Karunanidhi and reforms

Landmark reforms

Print edition : August 31, 2018

June 1970: A.N. Sattanathan handing over the report of the First Tamil Nadu Backward Classes Commission to Chief Minister M. Karunanidhi in the presence of Minister of Labour and Backward Classes N.V. Natarajan. Photo: The Hindu Archives

JANUARY 19, 1973: Chief Minister Karunanidhi with the Union Ministers C. Subramaniam and K.L. Rao at the National Development Council meeting held in New Delhi. Tamil Nadu Industries Minister S. Madhavan is also in the picture. Photo: The Hindu Archives

January 14, 2008: At a function to distribute free bicycles to schoolchildren at the State Secretariat in Chennai. Minister for Backward Classes Welfare K.K.S.S.R. Ramachandran and Chief Secretary L.K. Tripathy are also present. Photo: R. Ragu

Throughout his 19 years as Chief Minister, Karunanidhi championed a slew of laws in areas ranging from education to healthcare to reservation to industry.

It is not an easy task to provide a report card of the legislative progress of a five-time Chief Minister. It must be remembered that he first took oath as Chief Minister on February 10, 1969, and stepped down for the last time on May 13, 2011. He governed Tamil Nadu at various points over a 44-year period during which the economic landscape underwent tectonic changes. To appreciate this, it must be taken into account that in 1970-71, India’s per capita net national income (at factor cost at constant prices) was Rs.10,016 as against Rs.82,269 today. While the length and breadth of the legislative achievements over this era are enormous, like the person himself, it is the tenacious adaptability over the long period during which he strode the political arena that stands out.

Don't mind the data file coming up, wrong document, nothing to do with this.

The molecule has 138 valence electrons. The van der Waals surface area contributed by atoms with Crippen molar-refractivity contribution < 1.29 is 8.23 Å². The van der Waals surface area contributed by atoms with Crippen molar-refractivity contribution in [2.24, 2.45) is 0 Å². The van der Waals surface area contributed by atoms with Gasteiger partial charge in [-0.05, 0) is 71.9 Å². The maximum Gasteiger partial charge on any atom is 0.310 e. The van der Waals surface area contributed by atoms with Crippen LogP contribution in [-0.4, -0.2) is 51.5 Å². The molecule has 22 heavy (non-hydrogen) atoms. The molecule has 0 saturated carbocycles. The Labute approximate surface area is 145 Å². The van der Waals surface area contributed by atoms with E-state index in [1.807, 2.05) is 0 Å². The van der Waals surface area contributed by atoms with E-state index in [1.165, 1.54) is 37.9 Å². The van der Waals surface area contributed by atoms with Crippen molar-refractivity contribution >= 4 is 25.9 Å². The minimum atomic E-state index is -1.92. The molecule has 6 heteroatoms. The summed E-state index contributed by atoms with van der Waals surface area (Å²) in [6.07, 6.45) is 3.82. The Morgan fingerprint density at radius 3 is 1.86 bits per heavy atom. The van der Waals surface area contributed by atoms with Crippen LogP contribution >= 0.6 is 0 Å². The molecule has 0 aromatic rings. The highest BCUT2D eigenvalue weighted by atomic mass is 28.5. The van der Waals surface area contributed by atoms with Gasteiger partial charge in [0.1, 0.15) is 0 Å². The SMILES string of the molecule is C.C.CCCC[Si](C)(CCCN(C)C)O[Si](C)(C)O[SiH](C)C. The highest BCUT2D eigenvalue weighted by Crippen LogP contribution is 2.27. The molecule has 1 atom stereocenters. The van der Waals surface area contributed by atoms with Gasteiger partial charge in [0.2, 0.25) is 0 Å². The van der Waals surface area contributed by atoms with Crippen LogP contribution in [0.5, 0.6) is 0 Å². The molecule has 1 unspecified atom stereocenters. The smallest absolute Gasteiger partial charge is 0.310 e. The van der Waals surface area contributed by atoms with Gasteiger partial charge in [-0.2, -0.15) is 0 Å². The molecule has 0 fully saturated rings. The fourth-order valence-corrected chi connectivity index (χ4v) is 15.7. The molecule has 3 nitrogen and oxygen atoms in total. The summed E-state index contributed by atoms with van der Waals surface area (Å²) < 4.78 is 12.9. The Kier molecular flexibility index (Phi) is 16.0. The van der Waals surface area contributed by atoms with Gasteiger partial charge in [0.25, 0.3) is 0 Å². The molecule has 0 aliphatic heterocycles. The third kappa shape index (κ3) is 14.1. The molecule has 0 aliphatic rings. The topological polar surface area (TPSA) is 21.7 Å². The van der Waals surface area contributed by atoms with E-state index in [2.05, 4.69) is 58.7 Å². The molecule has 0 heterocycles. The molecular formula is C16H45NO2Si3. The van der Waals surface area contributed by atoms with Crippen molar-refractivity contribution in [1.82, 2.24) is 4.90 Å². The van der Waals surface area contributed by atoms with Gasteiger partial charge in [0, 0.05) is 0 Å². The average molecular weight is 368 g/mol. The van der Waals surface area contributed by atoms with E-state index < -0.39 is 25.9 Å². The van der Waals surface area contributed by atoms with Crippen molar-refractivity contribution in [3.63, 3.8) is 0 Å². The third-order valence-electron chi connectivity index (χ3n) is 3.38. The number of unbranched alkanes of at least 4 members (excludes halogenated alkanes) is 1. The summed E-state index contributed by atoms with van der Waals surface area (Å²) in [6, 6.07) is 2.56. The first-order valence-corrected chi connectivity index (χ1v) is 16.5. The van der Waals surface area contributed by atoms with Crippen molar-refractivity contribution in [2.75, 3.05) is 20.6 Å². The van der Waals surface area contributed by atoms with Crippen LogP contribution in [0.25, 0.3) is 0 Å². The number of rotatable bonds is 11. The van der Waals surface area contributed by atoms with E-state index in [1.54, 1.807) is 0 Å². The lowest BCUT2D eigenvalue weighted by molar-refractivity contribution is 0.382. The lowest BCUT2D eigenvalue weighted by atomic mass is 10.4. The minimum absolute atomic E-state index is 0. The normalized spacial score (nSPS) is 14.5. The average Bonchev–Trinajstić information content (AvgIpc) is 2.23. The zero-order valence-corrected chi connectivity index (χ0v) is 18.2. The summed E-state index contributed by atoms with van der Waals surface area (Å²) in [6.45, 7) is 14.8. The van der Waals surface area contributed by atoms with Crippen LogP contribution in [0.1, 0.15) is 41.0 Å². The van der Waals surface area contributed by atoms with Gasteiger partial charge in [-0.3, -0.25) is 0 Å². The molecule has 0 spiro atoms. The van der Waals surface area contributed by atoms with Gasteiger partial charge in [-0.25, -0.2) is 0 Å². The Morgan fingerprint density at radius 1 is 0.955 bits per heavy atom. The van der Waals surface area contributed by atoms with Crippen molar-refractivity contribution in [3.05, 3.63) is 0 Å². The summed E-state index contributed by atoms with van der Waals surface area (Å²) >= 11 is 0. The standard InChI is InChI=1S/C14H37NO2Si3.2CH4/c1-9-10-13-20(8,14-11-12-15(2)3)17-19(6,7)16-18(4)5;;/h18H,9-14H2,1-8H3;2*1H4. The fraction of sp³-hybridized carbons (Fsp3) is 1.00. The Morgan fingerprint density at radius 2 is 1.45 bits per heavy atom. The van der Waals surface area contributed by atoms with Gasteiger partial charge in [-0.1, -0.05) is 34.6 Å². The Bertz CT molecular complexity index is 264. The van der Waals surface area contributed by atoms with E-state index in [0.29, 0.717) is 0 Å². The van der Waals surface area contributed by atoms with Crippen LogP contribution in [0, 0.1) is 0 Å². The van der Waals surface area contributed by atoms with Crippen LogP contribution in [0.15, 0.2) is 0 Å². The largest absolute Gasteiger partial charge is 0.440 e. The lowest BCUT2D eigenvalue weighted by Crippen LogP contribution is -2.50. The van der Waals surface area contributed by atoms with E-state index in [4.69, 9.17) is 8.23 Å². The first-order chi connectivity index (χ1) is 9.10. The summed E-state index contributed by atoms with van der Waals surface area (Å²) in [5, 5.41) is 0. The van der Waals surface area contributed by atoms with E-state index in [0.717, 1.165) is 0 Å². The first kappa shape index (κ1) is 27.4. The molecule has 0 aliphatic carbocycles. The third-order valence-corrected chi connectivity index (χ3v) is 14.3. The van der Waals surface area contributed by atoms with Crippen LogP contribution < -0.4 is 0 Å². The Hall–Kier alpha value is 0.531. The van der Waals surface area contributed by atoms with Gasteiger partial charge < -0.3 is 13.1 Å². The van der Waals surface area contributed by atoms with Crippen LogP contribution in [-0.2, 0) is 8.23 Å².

The early Karunanidhi years, namely 1969 to 1976, saw the prioritisation of social reforms over all others. The Tamil Nadu Agricultural Labourer Fair Wages Act, 1969, was enacted to enforce payment of fair wages to agricultural labourers in the Cauvery delta region and penalise landowners who exploited labourers. Another Act, in the same year, would ensure that all tenancy rights and interests were maintained in the revenue records for the first time. In the following year, the Tamil Nadu Land Reforms (Reduction of Ceiling on Land) Act, 1970, was passed, a law which sought to reduce disparities in landholdings by reducing the land ceiling limit from 30 standard acres to 15 standard acres (one acre is 0.4 hectare). This set of reforms culminated in the setting up of the specialist university for development of agriculture, learning and research into the agricultural sciences through the Tamil Nadu Agricultural University Act, 1971. Taken together, this set of agrarian and land-related laws formed the first bundle of administrative measures targeted at the development of rural Tamil Nadu. Not surprising, given that Karunanidhi was familiar with the problems faced by farmers and farm labourers, as even in his first term as a Member of the Legislative Assembly for Kulithalai, he spoke about the Nangavaram farm labourers’ agitation of 1957.